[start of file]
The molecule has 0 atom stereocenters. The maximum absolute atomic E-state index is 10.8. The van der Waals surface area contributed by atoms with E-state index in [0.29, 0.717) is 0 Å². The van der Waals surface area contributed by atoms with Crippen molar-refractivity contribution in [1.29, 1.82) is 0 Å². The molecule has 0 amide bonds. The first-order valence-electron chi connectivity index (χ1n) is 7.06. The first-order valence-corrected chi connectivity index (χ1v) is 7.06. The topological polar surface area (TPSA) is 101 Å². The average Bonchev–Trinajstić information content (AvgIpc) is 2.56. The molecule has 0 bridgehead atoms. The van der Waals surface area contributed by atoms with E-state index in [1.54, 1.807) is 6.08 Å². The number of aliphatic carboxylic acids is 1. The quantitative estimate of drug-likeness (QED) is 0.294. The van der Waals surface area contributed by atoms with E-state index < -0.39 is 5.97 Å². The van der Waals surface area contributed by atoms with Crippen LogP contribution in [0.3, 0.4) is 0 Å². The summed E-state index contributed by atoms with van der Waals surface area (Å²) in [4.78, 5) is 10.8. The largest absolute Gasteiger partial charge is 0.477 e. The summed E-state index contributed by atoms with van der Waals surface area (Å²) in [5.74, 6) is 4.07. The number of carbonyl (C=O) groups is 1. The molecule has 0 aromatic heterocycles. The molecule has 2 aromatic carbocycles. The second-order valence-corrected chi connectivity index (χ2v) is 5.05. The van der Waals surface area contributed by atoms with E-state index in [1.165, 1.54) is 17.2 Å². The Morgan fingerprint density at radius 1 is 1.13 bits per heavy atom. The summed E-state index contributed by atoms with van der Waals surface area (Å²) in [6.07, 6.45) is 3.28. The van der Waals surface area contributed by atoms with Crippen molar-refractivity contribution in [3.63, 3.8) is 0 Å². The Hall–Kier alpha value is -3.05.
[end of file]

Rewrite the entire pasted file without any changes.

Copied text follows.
The molecule has 0 atom stereocenters. The maximum absolute atomic E-state index is 10.8. The van der Waals surface area contributed by atoms with E-state index in [0.29, 0.717) is 0 Å². The van der Waals surface area contributed by atoms with Crippen molar-refractivity contribution in [1.29, 1.82) is 0 Å². The molecule has 0 amide bonds. The first-order valence-electron chi connectivity index (χ1n) is 7.06. The first-order valence-corrected chi connectivity index (χ1v) is 7.06. The topological polar surface area (TPSA) is 101 Å². The average Bonchev–Trinajstić information content (AvgIpc) is 2.56. The molecule has 0 bridgehead atoms. The van der Waals surface area contributed by atoms with E-state index in [1.54, 1.807) is 6.08 Å². The number of aliphatic carboxylic acids is 1. The quantitative estimate of drug-likeness (QED) is 0.294. The van der Waals surface area contributed by atoms with E-state index < -0.39 is 5.97 Å². The van der Waals surface area contributed by atoms with Crippen LogP contribution in [0.3, 0.4) is 0 Å². The summed E-state index contributed by atoms with van der Waals surface area (Å²) in [4.78, 5) is 10.8. The largest absolute Gasteiger partial charge is 0.477 e. The summed E-state index contributed by atoms with van der Waals surface area (Å²) in [5.74, 6) is 4.07. The number of carbonyl (C=O) groups is 1. The molecule has 0 aromatic heterocycles. The molecule has 2 aromatic carbocycles. The second-order valence-corrected chi connectivity index (χ2v) is 5.05. The van der Waals surface area contributed by atoms with E-state index in [1.165, 1.54) is 17.2 Å². The Morgan fingerprint density at radius 1 is 1.13 bits per heavy atom. The summed E-state index contributed by atoms with van der Waals surface area (Å²) in [6.07, 6.45) is 3.28. The van der Waals surface area contributed by atoms with Crippen molar-refractivity contribution in [3.63, 3.8) is 0 Å². The Hall–Kier alpha value is -3.05.